When parent engagement is strong, schools do better. Test scores, grades, and student perceptions of themselves as learners are all higher. Parents are more confident in connecting and teachers are more confident in communicating. This all leads to better results as research has readily shown as family-school-community partnerships and family engagement improve student achievement.

Amplifying Voices and Equitable Access

Director of Community Engagement at SSYP, Liz Steinhauser often discusses with parents their rights and how to advocate for what they want. During the pandemic, SSYP helped parents organize around safe school facilities, language interpretation, and compensatory services. Progress was made in all areas, with language interpretation resulting in a huge win for families who are multi-lingual. Estephany said she is now able to use her voice more effectively with the support of interpretation services.

Given the unprecedented nature of the changes to school, Boston needed to hear from the most important stakeholders, students and families. SSYP and parent advocates organized and worked to ensure BPS facilitated meetings in 9 different languages so more families are able to actively participate in the process. As a multi-cultural city, Boston’s families communicate in a variety of languages. For teachers, school leaders, and district leaders it is imperative to prioritize language interpretation so those we serve can communicate and share their thoughts on education issues. Parents and families cannot participate if they cannot understand, and leaders cannot lead if they do not hear from a diverse and representative group of stakeholders.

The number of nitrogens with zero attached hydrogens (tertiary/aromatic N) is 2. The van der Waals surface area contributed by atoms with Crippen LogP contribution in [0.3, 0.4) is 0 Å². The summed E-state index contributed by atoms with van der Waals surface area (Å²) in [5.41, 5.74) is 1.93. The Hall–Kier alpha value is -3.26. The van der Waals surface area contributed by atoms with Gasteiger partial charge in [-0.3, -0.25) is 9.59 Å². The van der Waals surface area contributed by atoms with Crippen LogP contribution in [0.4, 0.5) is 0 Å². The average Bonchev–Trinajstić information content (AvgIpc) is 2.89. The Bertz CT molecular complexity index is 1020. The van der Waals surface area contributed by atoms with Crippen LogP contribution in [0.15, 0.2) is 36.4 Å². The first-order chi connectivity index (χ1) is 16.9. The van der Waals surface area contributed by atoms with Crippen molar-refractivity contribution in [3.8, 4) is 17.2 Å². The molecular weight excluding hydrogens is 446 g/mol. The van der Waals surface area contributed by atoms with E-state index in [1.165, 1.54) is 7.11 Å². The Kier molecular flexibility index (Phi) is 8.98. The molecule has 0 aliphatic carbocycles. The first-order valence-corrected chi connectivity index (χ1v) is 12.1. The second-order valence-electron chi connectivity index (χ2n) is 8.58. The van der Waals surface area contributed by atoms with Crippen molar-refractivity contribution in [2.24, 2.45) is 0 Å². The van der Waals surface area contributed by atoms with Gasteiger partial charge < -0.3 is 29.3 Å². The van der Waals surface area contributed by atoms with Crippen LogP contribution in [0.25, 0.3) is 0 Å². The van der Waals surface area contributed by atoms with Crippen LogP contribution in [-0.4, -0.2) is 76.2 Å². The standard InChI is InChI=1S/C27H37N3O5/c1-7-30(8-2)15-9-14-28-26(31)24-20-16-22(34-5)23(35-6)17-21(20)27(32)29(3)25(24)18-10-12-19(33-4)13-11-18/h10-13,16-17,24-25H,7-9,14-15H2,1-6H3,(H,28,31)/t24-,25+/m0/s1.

To best serve our communities, we need to adequately reach them

This past school year has been an important learning experience around accessibility, especially for organizations that do not frequently facilitate multi-lingual meetings. We have learned the intricacies and limitations of simultaneous translation via video conferencing, and the importance of interpretation and translation services so information can be shared in multiple languages. Flexibility has been another aspect that has been illuminated a bit more through the pandemic. Prior to the pandemic, families were often expected to arrive within a given time slot during the afternoon or evening for parent-teacher conferences. Video conferencing has allowed for flexibility in the timing of connecting, removed the barrier of travel for families and teachers alike, and allowed for more frequent communication between families and educators.

Collaboration between teachers, school leaders, and families has been critical during the pandemic and we must collectively continue to build upon it. Parents always have, and will continue to be an essential part of the educational process. The Family Engagement panel made clear the importance of parent engagement, the role of teachers in communicating with parents, and the power of parent advocacy as well as a model for effective parent engagement that places parents into the classroom and enables their voices to be heard. From a teacher's perspective, Ms. Lucien describes that “deeper engagement with families has helped more teachers to see the impact of collaboration” and that there is now heightened significance in finding ways to better communicate with parents and families.

Want to see and hear more from Showcase? Click here to view the recording and full Showcase playlist.

Karen Levin is the Director of Zeroing in on Math. Learn more about the Education Showcase here.